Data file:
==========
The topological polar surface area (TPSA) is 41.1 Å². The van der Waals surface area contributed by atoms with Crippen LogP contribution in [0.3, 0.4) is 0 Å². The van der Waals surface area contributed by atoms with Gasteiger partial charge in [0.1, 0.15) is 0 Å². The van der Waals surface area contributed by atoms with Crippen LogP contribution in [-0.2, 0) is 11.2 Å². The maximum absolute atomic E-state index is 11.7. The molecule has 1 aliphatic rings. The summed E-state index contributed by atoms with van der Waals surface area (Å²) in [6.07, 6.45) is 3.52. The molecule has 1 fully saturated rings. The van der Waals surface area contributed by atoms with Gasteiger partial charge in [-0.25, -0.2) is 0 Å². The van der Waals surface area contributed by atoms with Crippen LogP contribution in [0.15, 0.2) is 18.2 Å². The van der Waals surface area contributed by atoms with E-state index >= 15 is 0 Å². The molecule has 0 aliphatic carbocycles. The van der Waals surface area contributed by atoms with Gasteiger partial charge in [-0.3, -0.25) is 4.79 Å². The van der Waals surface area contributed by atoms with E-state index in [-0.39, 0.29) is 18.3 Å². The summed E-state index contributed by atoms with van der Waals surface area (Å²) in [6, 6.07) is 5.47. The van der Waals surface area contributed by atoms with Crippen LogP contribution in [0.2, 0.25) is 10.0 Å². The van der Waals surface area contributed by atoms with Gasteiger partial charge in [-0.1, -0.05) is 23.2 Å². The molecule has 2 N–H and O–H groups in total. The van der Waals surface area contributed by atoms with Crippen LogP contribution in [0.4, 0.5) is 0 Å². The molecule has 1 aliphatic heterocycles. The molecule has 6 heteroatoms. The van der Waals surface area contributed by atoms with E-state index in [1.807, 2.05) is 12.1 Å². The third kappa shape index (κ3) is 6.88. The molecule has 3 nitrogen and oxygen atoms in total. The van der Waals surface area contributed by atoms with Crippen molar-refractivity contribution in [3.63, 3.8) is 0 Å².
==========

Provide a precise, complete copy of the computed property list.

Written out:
The topological polar surface area (TPSA) is 41.1 Å². The van der Waals surface area contributed by atoms with Crippen LogP contribution in [0.3, 0.4) is 0 Å². The van der Waals surface area contributed by atoms with Gasteiger partial charge in [0.1, 0.15) is 0 Å². The van der Waals surface area contributed by atoms with Crippen LogP contribution in [-0.2, 0) is 11.2 Å². The maximum absolute atomic E-state index is 11.7. The molecule has 1 aliphatic rings. The summed E-state index contributed by atoms with van der Waals surface area (Å²) in [6.07, 6.45) is 3.52. The molecule has 1 fully saturated rings. The van der Waals surface area contributed by atoms with Gasteiger partial charge in [-0.25, -0.2) is 0 Å². The van der Waals surface area contributed by atoms with Crippen LogP contribution in [0.15, 0.2) is 18.2 Å². The van der Waals surface area contributed by atoms with E-state index >= 15 is 0 Å². The molecule has 0 aliphatic carbocycles. The van der Waals surface area contributed by atoms with Gasteiger partial charge in [-0.3, -0.25) is 4.79 Å². The van der Waals surface area contributed by atoms with E-state index in [-0.39, 0.29) is 18.3 Å². The summed E-state index contributed by atoms with van der Waals surface area (Å²) in [6, 6.07) is 5.47. The van der Waals surface area contributed by atoms with Crippen LogP contribution in [0.2, 0.25) is 10.0 Å². The van der Waals surface area contributed by atoms with Gasteiger partial charge in [-0.1, -0.05) is 23.2 Å². The molecule has 2 N–H and O–H groups in total. The van der Waals surface area contributed by atoms with Crippen LogP contribution in [0.4, 0.5) is 0 Å². The molecule has 1 aliphatic heterocycles. The molecule has 6 heteroatoms. The van der Waals surface area contributed by atoms with E-state index in [1.807, 2.05) is 12.1 Å². The third kappa shape index (κ3) is 6.88. The molecule has 3 nitrogen and oxygen atoms in total. The van der Waals surface area contributed by atoms with Crippen molar-refractivity contribution in [3.63, 3.8) is 0 Å².